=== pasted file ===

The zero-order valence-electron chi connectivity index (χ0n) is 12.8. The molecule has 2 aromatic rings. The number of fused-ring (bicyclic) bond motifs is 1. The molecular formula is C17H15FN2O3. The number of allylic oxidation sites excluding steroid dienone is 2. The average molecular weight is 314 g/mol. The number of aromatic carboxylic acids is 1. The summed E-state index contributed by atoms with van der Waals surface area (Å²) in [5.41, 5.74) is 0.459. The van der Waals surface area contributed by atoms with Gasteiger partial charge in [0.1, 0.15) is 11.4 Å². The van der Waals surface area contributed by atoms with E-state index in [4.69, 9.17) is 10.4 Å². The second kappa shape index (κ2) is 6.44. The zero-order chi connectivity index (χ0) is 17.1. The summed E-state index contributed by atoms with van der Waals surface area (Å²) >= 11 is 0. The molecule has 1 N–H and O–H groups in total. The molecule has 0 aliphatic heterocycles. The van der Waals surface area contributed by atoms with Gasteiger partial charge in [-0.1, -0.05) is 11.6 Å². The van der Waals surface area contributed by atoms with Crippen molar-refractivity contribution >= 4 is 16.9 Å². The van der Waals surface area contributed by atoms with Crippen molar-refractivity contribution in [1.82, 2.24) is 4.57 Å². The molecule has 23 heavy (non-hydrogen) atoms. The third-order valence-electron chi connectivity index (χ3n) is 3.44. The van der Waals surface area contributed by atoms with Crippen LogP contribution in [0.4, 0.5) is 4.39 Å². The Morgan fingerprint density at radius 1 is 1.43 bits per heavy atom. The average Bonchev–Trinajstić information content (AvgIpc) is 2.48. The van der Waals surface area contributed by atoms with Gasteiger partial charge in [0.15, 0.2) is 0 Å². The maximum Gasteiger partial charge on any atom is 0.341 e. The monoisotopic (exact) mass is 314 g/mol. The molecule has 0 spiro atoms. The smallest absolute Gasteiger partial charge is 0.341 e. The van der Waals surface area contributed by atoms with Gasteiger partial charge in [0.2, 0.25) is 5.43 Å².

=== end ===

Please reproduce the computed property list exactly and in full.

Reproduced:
The zero-order valence-electron chi connectivity index (χ0n) is 12.8. The molecule has 2 aromatic rings. The number of fused-ring (bicyclic) bond motifs is 1. The molecular formula is C17H15FN2O3. The number of allylic oxidation sites excluding steroid dienone is 2. The average molecular weight is 314 g/mol. The number of aromatic carboxylic acids is 1. The summed E-state index contributed by atoms with van der Waals surface area (Å²) in [5.41, 5.74) is 0.459. The van der Waals surface area contributed by atoms with Gasteiger partial charge in [0.1, 0.15) is 11.4 Å². The van der Waals surface area contributed by atoms with E-state index in [4.69, 9.17) is 10.4 Å². The second kappa shape index (κ2) is 6.44. The zero-order chi connectivity index (χ0) is 17.1. The summed E-state index contributed by atoms with van der Waals surface area (Å²) >= 11 is 0. The molecule has 1 N–H and O–H groups in total. The molecule has 0 aliphatic heterocycles. The van der Waals surface area contributed by atoms with Gasteiger partial charge in [-0.1, -0.05) is 11.6 Å². The van der Waals surface area contributed by atoms with Crippen molar-refractivity contribution >= 4 is 16.9 Å². The van der Waals surface area contributed by atoms with Crippen molar-refractivity contribution in [1.82, 2.24) is 4.57 Å². The molecule has 23 heavy (non-hydrogen) atoms. The third-order valence-electron chi connectivity index (χ3n) is 3.44. The van der Waals surface area contributed by atoms with Crippen LogP contribution in [0.4, 0.5) is 4.39 Å². The Morgan fingerprint density at radius 1 is 1.43 bits per heavy atom. The average Bonchev–Trinajstić information content (AvgIpc) is 2.48. The van der Waals surface area contributed by atoms with Gasteiger partial charge in [0.15, 0.2) is 0 Å². The maximum Gasteiger partial charge on any atom is 0.341 e. The monoisotopic (exact) mass is 314 g/mol. The molecule has 0 spiro atoms. The smallest absolute Gasteiger partial charge is 0.341 e. The van der Waals surface area contributed by atoms with Gasteiger partial charge in [0.2, 0.25) is 5.43 Å².